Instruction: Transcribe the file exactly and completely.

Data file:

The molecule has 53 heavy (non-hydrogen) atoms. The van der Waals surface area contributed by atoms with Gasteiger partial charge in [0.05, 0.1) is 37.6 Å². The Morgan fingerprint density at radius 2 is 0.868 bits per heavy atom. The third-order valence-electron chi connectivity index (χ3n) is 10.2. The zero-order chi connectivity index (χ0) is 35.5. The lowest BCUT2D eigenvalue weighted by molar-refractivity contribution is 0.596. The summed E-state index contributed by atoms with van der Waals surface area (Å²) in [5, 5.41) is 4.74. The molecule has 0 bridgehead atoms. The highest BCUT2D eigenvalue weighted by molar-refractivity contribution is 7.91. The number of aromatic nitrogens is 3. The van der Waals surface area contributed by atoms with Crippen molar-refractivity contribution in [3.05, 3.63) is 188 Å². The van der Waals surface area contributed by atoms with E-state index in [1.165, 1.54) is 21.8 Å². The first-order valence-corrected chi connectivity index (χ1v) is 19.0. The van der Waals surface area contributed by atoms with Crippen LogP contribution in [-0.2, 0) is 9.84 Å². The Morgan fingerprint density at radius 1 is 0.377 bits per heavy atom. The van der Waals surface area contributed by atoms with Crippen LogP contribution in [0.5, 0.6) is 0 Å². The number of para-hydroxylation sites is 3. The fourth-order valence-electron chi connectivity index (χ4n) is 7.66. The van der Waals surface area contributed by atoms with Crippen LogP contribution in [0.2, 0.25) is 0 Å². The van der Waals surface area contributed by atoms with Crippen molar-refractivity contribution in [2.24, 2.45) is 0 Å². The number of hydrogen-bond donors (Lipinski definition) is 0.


The molecule has 53 heavy (non-hydrogen) atoms. The van der Waals surface area contributed by atoms with Gasteiger partial charge in [0.05, 0.1) is 37.6 Å². The Morgan fingerprint density at radius 2 is 0.868 bits per heavy atom. The third-order valence-electron chi connectivity index (χ3n) is 10.2. The zero-order chi connectivity index (χ0) is 35.5. The lowest BCUT2D eigenvalue weighted by molar-refractivity contribution is 0.596. The summed E-state index contributed by atoms with van der Waals surface area (Å²) in [5, 5.41) is 4.74. The molecule has 0 bridgehead atoms. The highest BCUT2D eigenvalue weighted by molar-refractivity contribution is 7.91. The number of aromatic nitrogens is 3. The van der Waals surface area contributed by atoms with Crippen molar-refractivity contribution in [3.05, 3.63) is 188 Å². The van der Waals surface area contributed by atoms with E-state index in [1.165, 1.54) is 21.8 Å². The first-order valence-corrected chi connectivity index (χ1v) is 19.0. The van der Waals surface area contributed by atoms with Crippen LogP contribution in [-0.2, 0) is 9.84 Å². The Morgan fingerprint density at radius 1 is 0.377 bits per heavy atom. The van der Waals surface area contributed by atoms with Crippen LogP contribution in [0.5, 0.6) is 0 Å². The number of para-hydroxylation sites is 3. The fourth-order valence-electron chi connectivity index (χ4n) is 7.66. The van der Waals surface area contributed by atoms with Crippen LogP contribution in [0.2, 0.25) is 0 Å². The van der Waals surface area contributed by atoms with Crippen molar-refractivity contribution in [2.24, 2.45) is 0 Å². The number of hydrogen-bond donors (Lipinski definition) is 0.